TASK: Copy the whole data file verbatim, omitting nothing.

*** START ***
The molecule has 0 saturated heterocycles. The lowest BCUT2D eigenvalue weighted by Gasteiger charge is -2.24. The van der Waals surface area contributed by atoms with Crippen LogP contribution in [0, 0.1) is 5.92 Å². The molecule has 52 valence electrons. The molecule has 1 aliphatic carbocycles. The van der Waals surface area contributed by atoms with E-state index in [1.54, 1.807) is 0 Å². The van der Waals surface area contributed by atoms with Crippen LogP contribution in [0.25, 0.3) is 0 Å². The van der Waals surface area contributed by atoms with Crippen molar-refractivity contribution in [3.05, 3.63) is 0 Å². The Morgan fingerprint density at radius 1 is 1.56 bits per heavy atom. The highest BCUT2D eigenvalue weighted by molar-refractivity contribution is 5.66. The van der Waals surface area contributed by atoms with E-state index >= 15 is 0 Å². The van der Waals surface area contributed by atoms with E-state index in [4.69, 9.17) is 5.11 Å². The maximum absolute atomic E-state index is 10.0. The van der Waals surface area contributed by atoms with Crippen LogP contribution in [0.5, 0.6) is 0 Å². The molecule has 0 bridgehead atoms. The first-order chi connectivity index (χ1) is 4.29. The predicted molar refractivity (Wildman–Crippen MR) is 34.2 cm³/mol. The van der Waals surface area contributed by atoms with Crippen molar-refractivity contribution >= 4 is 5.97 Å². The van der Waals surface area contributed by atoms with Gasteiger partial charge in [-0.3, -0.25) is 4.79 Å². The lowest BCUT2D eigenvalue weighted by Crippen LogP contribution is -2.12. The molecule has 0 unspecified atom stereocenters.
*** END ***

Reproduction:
The molecule has 0 saturated heterocycles. The lowest BCUT2D eigenvalue weighted by Gasteiger charge is -2.24. The van der Waals surface area contributed by atoms with Crippen LogP contribution in [0, 0.1) is 5.92 Å². The molecule has 52 valence electrons. The molecule has 1 aliphatic carbocycles. The van der Waals surface area contributed by atoms with E-state index in [1.54, 1.807) is 0 Å². The van der Waals surface area contributed by atoms with Crippen LogP contribution in [0.25, 0.3) is 0 Å². The van der Waals surface area contributed by atoms with Crippen molar-refractivity contribution in [3.05, 3.63) is 0 Å². The Morgan fingerprint density at radius 1 is 1.56 bits per heavy atom. The highest BCUT2D eigenvalue weighted by molar-refractivity contribution is 5.66. The van der Waals surface area contributed by atoms with E-state index >= 15 is 0 Å². The van der Waals surface area contributed by atoms with E-state index in [4.69, 9.17) is 5.11 Å². The maximum absolute atomic E-state index is 10.0. The van der Waals surface area contributed by atoms with Crippen LogP contribution in [0.5, 0.6) is 0 Å². The molecule has 0 bridgehead atoms. The first-order chi connectivity index (χ1) is 4.29. The predicted molar refractivity (Wildman–Crippen MR) is 34.2 cm³/mol. The van der Waals surface area contributed by atoms with Crippen molar-refractivity contribution >= 4 is 5.97 Å². The van der Waals surface area contributed by atoms with Gasteiger partial charge in [-0.3, -0.25) is 4.79 Å². The lowest BCUT2D eigenvalue weighted by Crippen LogP contribution is -2.12. The molecule has 0 unspecified atom stereocenters.